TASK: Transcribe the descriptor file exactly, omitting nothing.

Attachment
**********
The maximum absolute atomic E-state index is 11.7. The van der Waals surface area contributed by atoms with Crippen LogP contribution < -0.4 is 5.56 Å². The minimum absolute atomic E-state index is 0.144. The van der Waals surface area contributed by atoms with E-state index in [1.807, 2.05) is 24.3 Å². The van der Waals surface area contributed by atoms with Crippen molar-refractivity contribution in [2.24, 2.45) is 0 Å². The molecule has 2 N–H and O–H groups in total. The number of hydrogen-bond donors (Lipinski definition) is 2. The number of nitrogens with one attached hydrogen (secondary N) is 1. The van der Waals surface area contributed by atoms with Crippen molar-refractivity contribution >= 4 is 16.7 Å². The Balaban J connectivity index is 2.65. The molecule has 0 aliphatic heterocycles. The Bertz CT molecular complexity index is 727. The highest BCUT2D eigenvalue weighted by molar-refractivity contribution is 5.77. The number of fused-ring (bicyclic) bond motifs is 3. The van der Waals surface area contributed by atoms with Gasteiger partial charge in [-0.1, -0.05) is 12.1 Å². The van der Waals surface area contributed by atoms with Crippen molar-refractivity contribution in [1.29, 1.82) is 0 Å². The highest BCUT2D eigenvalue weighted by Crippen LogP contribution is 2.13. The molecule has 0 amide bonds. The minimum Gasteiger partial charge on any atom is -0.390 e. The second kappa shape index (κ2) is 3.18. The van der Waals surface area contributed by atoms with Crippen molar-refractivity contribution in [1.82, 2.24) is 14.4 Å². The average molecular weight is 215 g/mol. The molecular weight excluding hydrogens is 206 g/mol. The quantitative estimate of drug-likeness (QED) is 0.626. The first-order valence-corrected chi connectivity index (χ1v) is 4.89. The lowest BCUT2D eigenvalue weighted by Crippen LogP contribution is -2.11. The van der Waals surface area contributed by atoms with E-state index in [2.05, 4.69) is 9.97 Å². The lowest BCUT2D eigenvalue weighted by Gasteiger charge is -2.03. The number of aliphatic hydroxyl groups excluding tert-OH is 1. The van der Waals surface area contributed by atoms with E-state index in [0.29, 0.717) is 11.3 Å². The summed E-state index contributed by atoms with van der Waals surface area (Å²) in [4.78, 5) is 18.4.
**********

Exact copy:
The maximum absolute atomic E-state index is 11.7. The van der Waals surface area contributed by atoms with Crippen LogP contribution < -0.4 is 5.56 Å². The minimum absolute atomic E-state index is 0.144. The van der Waals surface area contributed by atoms with E-state index in [1.807, 2.05) is 24.3 Å². The van der Waals surface area contributed by atoms with Crippen molar-refractivity contribution in [2.24, 2.45) is 0 Å². The molecule has 2 N–H and O–H groups in total. The number of hydrogen-bond donors (Lipinski definition) is 2. The number of nitrogens with one attached hydrogen (secondary N) is 1. The van der Waals surface area contributed by atoms with Crippen molar-refractivity contribution >= 4 is 16.7 Å². The Balaban J connectivity index is 2.65. The molecule has 0 aliphatic heterocycles. The Bertz CT molecular complexity index is 727. The highest BCUT2D eigenvalue weighted by molar-refractivity contribution is 5.77. The number of fused-ring (bicyclic) bond motifs is 3. The van der Waals surface area contributed by atoms with Gasteiger partial charge in [-0.1, -0.05) is 12.1 Å². The van der Waals surface area contributed by atoms with Crippen molar-refractivity contribution in [1.29, 1.82) is 0 Å². The highest BCUT2D eigenvalue weighted by Crippen LogP contribution is 2.13. The molecule has 0 amide bonds. The minimum Gasteiger partial charge on any atom is -0.390 e. The second kappa shape index (κ2) is 3.18. The van der Waals surface area contributed by atoms with Crippen molar-refractivity contribution in [1.82, 2.24) is 14.4 Å². The average molecular weight is 215 g/mol. The molecular weight excluding hydrogens is 206 g/mol. The quantitative estimate of drug-likeness (QED) is 0.626. The first-order valence-corrected chi connectivity index (χ1v) is 4.89. The lowest BCUT2D eigenvalue weighted by Crippen LogP contribution is -2.11. The van der Waals surface area contributed by atoms with E-state index in [2.05, 4.69) is 9.97 Å². The lowest BCUT2D eigenvalue weighted by Gasteiger charge is -2.03. The number of aliphatic hydroxyl groups excluding tert-OH is 1. The van der Waals surface area contributed by atoms with E-state index in [0.29, 0.717) is 11.3 Å². The summed E-state index contributed by atoms with van der Waals surface area (Å²) in [4.78, 5) is 18.4.